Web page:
Twitter Reacts To Disney CEO’s Comments About Limiting Entry For A “Great Experience”

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Yesterday Disney CEO, Bob Chapek, took part in a Wall Street Journal live stream to answer questions about the direction of the Walt Disney Company. During the interview Chapek was asked about how Disney is managing the crowds and the “die hard” fans.

WSJ-“You mentioned the passionate Disney fanbase….they go online, they have forums, they debate your pricing. Some love it. Some hate it. What’s the line on continuing to manage it as you have but not alienating those customers, those die hards?

 

To which Bob Chapek responded:

“We want to guarantee a great guest experience, no matter when people come. If they come the second Tuesday in September we want them to have a great guest experience. Maybe that wouldn’t have been so hard in the past. But if they come the day after Thanksgiving we also want to guarantee that they’re going to have a great experience.”

How? By raising the prices and making planning so convoluted that you need a vacation from your vacation? Disney is raising prices but seemingly packing more and more people into the parks, which is a win-win for them, but not for the guest experience.

Also, how can he “guarantee” that? Disney has set it up in such a way that people have to pay more money to potentially have a better experience. How is that a guarantee for those that can’t or don’t spend the extra money?

He continued:

The people that actually come into the park that day. We want them to have a great experience. That no matter what day you come you are guaranteed to get that magical experience that creates magical memories that last a lifetime.

Again, it is not as magical as it used to be. It’s far more stressful, crowded and expensive. I also found it interesting his comment in regards to the fan boards saying “The people who actually come to the park that day” meaning the ones there and not the ones talking about it online.

He goes on about how you have to manage demand by controlling the number of people you let in or turn them away at the gate.  Instead of a family from Denver, this time he uses a family from Seattle.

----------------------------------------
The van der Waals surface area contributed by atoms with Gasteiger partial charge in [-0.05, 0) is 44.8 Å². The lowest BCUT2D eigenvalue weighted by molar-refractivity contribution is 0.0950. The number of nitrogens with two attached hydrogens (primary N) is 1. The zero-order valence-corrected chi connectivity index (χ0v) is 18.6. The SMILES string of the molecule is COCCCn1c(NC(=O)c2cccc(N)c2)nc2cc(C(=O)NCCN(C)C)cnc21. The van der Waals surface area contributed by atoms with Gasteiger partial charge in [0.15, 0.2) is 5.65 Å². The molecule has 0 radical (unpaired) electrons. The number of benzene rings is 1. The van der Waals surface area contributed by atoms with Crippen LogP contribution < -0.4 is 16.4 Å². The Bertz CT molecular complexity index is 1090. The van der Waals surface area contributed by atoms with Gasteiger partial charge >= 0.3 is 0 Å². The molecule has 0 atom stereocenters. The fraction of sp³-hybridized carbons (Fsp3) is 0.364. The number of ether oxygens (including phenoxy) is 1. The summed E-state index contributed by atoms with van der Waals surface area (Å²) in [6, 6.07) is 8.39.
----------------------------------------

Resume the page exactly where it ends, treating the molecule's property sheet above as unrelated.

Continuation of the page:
However one of the biggest complaints I have heard is about how crowded the parks are. Disney has been saying they increase prices to control demand and then allow the same amount or more people in at higher prices. What the Reservation system does is limit how many guests that can come in depending on their passes. By limiting Annual Passholders it frees up more room for guests paying more per day. Making the profits higher.

Maximizing Shareholder value is what he really cares about. The way to do that is increase profits. It is not about guest experience it’s about shareholder value.

Scott Gustin on Twitter posted some of the quotes from the interview.

 

Here’s the reaction from Twitter:

 

 

Yes this!

This is true. People will buy tickets and not have park reservations and be told too bad when they get there!

This is what I am talking about. He keeps saying that it “guarantees the best experience” when it does not.

I have mentioned this before as well. Disney has limited capacity in the past and control the various “groups” for park pass reservation availability then says that the demand is so high they can charge more. It always seemed a bit suspicious to me.

The comments go on and on.

Disney parks fans are turning. This might be why Disney is desperately trying to fill rooms and offering several discounts at once for both Christmas 2022 and four months of 2023! They even put up a Disney Parks Blog article entitled 3 Ways to Save on Your Next Walt Disney World Stay to persuade people to book.

What do you think about what Chapek said? Comment and let us know!


Pirates & Princesses (PNP) is an independent, opinionated fan-powered news blog that covers Disney and Universal Theme Parks, Themed Entertainment and related Pop Culture from a consumer's point of view. Opinions expressed by our contributors do not necessarily reflect the views of PNP, its editors, affiliates, sponsors or advertisers. PNP is an unofficial news source and has no connection to The Walt Disney Company, NBCUniversal or any other company that we may cover.